I think they’re all very accomplished (laughs)…. The difference is that they are Fukuhara, or they aren’t. What I do, only I can do; when I’m doing art, I think like that…. For example, I consider the boundary between something existing and not existing. I like that boundary … I pay a lot of close attention to that, so, for example, the medium can be pencil, or oil paints, or metal, it can be anything. And so, if something does exist, or it doesn’t … I pay attention to that, I want to express that. And so I consider how to convey that, I look for that. And even if there’s someone who’s thinking the same thing, that person and I will probably come up with different ideas. And since we have different knowledge, that’s only possible for me to do, there’s only me.… My priority is not for the expression. I’m more inclined towards the philosophy involved.

What are your plans for the future? Do you have any future projects?

A big art fair. It hasn’t been decided yet but either in Miami, PULSE in Miami, or next year in New York … or a show. There are also some shows that want to exhibit my work, they’re pretty far ahead, but there are some exhibitions.

What challenges do you see for young artists working in contemporary art today?

In Japan? The circumstances are bad. Business is bad. Right now, it’s so. And, yes, the Japanese economy is very … the Japanese arts, arts scene? The arts scene I suppose, or more like, the custom here, is very bad. It depends on the culture. In Europe, and probably at PULSE as well, probably everyone is quite understanding, so they say, ‘Mr. Fukuhara, I can support you.’ As in, before they ask ‘How much?’ or things like that, they tell me, ‘I can support you.’ I’ve never heard of it in Japan. There were some people like that up till now, and so, yes, there are some, but they’re few. Overseas, in the USA, what I learned when I went to PULSE was that in fact, both very rich people, and people not quite so rich are willing to buy a piece of art if they like it. Because if they support a young artist, and since they like the piece itself, maybe they’ll become really well-known later on. There’s sort of a feeling like that. And also, they know that if they buy this piece, the artist can go on to make their next piece; they’ll approach artists in a sensibility like this, even if they don’t say it to this extent. Japan likes modern art. In Japan, there’s a kind of feeling that there’s a tendency towards it. I think that’s because the value is already determined, like: ‘This is good’; ‘That there, that is worth about this much.’ But, there isn’t much of a sense of supporting young artists … Japan has lots of really amazing young artists, but I think it’s very difficult in Japan.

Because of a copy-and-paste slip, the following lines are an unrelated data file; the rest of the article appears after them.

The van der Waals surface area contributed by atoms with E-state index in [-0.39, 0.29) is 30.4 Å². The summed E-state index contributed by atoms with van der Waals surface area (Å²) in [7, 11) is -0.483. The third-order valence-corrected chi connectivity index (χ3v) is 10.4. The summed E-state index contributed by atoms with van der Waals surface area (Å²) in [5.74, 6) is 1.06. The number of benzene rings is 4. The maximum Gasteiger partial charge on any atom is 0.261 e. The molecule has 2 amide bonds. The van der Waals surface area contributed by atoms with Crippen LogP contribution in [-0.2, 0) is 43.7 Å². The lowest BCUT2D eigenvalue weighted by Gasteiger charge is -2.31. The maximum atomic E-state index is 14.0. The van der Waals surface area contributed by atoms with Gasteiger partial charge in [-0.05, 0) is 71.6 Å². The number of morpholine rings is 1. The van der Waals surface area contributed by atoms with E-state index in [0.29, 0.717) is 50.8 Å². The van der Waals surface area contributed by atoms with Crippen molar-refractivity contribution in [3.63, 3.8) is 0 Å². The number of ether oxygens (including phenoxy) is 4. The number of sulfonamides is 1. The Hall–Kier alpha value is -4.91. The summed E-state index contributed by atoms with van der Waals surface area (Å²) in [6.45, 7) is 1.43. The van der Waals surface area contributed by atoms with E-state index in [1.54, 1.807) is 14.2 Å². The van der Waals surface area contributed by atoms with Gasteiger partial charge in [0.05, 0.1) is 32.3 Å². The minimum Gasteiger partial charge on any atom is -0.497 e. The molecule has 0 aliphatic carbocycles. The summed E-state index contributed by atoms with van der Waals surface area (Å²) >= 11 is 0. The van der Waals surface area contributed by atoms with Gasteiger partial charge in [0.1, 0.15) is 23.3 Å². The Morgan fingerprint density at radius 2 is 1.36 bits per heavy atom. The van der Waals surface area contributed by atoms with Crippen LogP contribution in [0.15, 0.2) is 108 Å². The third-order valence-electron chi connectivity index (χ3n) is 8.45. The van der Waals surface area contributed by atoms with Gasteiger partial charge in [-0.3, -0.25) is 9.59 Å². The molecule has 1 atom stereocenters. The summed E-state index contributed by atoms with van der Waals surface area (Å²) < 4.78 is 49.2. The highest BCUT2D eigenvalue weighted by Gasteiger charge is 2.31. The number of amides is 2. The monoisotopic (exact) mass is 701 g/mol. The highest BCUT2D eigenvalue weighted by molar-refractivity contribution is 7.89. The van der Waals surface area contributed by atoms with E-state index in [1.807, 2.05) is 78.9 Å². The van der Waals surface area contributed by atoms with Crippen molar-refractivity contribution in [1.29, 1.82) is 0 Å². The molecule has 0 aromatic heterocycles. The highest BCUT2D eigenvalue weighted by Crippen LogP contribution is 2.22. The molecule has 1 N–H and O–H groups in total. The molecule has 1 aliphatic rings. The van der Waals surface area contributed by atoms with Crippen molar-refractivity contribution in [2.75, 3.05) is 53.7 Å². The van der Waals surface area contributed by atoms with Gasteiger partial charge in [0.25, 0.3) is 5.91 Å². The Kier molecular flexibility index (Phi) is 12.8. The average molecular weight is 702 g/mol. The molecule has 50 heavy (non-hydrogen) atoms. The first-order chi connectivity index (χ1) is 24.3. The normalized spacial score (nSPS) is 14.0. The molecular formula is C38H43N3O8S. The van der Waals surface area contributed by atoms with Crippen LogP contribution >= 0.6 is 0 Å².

Hiroshige Fukuhara, "the night with a clouded-over moon (carp)", 2010, pencil on aluminum panel, 50x35 cm, image courtesy of the artist

Hiroshige Fukuhara, 'The Night With a Clouded-over Moon (Carp)", 2010, pencil on aluminum panel, 50 x 35 cm. Image courtesy of the artist.

Tell me about your current exhibition, “Binary”.

The color is black, but, color depends on the light. The color is determined by the light. This here, what the color white means, is that it’s reflecting white light back at us. And here the light is getting absorbed and so it’s black in color. This looks silver, but all it is is that the carbon in the pencil lead is shiny. If you put black on black, well, you can’t see it very well, but it shines, and sometimes you can see it well, sometimes you can’t. And if you see it at night, it’s almost completely dark. If you see it in a room at night the surface is completely black.

What was the philosophy behind “Binary”?